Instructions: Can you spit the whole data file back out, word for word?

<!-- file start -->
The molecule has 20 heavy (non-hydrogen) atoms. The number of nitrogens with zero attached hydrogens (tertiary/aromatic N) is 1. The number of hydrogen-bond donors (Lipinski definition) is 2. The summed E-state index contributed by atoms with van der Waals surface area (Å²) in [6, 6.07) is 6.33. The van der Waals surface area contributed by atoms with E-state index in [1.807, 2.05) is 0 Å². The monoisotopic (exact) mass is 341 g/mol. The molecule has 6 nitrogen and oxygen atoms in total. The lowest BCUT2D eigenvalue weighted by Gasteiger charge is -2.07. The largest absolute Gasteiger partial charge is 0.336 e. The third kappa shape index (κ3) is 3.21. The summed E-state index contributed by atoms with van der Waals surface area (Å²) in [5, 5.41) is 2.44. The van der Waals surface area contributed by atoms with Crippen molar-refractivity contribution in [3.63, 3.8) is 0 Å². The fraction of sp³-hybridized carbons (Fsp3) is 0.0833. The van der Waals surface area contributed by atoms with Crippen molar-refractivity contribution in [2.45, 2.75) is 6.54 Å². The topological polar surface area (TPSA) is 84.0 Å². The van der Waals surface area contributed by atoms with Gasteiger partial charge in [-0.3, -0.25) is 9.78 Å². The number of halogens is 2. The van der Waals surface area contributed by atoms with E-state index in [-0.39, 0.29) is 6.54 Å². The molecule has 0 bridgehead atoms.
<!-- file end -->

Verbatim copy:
The molecule has 20 heavy (non-hydrogen) atoms. The number of nitrogens with zero attached hydrogens (tertiary/aromatic N) is 1. The number of hydrogen-bond donors (Lipinski definition) is 2. The summed E-state index contributed by atoms with van der Waals surface area (Å²) in [6, 6.07) is 6.33. The van der Waals surface area contributed by atoms with E-state index in [1.807, 2.05) is 0 Å². The monoisotopic (exact) mass is 341 g/mol. The molecule has 6 nitrogen and oxygen atoms in total. The lowest BCUT2D eigenvalue weighted by Gasteiger charge is -2.07. The largest absolute Gasteiger partial charge is 0.336 e. The third kappa shape index (κ3) is 3.21. The summed E-state index contributed by atoms with van der Waals surface area (Å²) in [5, 5.41) is 2.44. The van der Waals surface area contributed by atoms with Crippen molar-refractivity contribution in [3.63, 3.8) is 0 Å². The fraction of sp³-hybridized carbons (Fsp3) is 0.0833. The van der Waals surface area contributed by atoms with Crippen molar-refractivity contribution in [2.45, 2.75) is 6.54 Å². The topological polar surface area (TPSA) is 84.0 Å². The van der Waals surface area contributed by atoms with Gasteiger partial charge in [-0.3, -0.25) is 9.78 Å². The number of halogens is 2. The van der Waals surface area contributed by atoms with E-state index in [-0.39, 0.29) is 6.54 Å². The molecule has 0 bridgehead atoms.